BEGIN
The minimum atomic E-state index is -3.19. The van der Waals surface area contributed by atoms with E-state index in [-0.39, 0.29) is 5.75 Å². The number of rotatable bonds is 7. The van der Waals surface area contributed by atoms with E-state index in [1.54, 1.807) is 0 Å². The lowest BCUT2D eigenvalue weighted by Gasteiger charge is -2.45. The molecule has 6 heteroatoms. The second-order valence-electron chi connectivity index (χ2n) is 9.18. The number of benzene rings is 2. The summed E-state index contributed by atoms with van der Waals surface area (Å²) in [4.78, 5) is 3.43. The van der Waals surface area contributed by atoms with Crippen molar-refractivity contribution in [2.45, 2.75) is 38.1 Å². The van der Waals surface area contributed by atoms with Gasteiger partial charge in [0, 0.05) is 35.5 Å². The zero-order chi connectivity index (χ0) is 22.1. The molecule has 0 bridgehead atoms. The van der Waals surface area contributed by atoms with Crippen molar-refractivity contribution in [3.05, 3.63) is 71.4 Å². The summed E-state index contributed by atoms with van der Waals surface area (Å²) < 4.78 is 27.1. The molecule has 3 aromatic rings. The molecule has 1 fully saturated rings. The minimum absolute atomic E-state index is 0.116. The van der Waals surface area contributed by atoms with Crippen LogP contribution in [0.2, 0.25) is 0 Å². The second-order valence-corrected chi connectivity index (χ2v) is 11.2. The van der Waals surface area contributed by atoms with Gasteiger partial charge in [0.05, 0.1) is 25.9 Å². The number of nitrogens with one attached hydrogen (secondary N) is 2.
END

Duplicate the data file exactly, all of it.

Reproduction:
The minimum atomic E-state index is -3.19. The van der Waals surface area contributed by atoms with E-state index in [-0.39, 0.29) is 5.75 Å². The number of rotatable bonds is 7. The van der Waals surface area contributed by atoms with E-state index in [1.54, 1.807) is 0 Å². The lowest BCUT2D eigenvalue weighted by Gasteiger charge is -2.45. The molecule has 6 heteroatoms. The second-order valence-electron chi connectivity index (χ2n) is 9.18. The number of benzene rings is 2. The summed E-state index contributed by atoms with van der Waals surface area (Å²) in [4.78, 5) is 3.43. The van der Waals surface area contributed by atoms with Crippen molar-refractivity contribution in [2.45, 2.75) is 38.1 Å². The van der Waals surface area contributed by atoms with Gasteiger partial charge in [0, 0.05) is 35.5 Å². The zero-order chi connectivity index (χ0) is 22.1. The molecule has 0 bridgehead atoms. The van der Waals surface area contributed by atoms with Crippen molar-refractivity contribution in [3.05, 3.63) is 71.4 Å². The summed E-state index contributed by atoms with van der Waals surface area (Å²) < 4.78 is 27.1. The molecule has 3 aromatic rings. The molecule has 1 fully saturated rings. The minimum absolute atomic E-state index is 0.116. The van der Waals surface area contributed by atoms with Crippen LogP contribution in [0.2, 0.25) is 0 Å². The second-order valence-corrected chi connectivity index (χ2v) is 11.2. The van der Waals surface area contributed by atoms with Gasteiger partial charge in [0.05, 0.1) is 25.9 Å². The number of nitrogens with one attached hydrogen (secondary N) is 2.